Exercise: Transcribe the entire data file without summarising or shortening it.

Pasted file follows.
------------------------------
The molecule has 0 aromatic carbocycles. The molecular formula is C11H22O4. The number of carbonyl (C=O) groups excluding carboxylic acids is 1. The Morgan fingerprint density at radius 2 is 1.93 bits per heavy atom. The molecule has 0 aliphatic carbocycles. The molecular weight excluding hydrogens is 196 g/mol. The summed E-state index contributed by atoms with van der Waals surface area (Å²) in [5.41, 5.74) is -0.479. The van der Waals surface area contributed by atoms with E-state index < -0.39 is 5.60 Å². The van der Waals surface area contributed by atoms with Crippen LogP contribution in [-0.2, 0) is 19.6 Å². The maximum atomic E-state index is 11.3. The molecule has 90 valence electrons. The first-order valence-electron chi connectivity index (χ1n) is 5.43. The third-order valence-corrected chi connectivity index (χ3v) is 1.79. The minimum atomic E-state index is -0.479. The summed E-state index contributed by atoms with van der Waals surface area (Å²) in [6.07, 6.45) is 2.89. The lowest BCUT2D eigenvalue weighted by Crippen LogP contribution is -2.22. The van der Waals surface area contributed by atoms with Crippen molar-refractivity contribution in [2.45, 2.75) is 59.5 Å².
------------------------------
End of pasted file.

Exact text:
The molecule has 0 aromatic carbocycles. The molecular formula is C11H22O4. The number of carbonyl (C=O) groups excluding carboxylic acids is 1. The Morgan fingerprint density at radius 2 is 1.93 bits per heavy atom. The molecule has 0 aliphatic carbocycles. The molecular weight excluding hydrogens is 196 g/mol. The summed E-state index contributed by atoms with van der Waals surface area (Å²) in [5.41, 5.74) is -0.479. The van der Waals surface area contributed by atoms with E-state index < -0.39 is 5.60 Å². The van der Waals surface area contributed by atoms with Crippen LogP contribution in [-0.2, 0) is 19.6 Å². The maximum atomic E-state index is 11.3. The molecule has 90 valence electrons. The first-order valence-electron chi connectivity index (χ1n) is 5.43. The third-order valence-corrected chi connectivity index (χ3v) is 1.79. The minimum atomic E-state index is -0.479. The summed E-state index contributed by atoms with van der Waals surface area (Å²) in [6.07, 6.45) is 2.89. The lowest BCUT2D eigenvalue weighted by Crippen LogP contribution is -2.22. The van der Waals surface area contributed by atoms with Crippen molar-refractivity contribution in [2.45, 2.75) is 59.5 Å².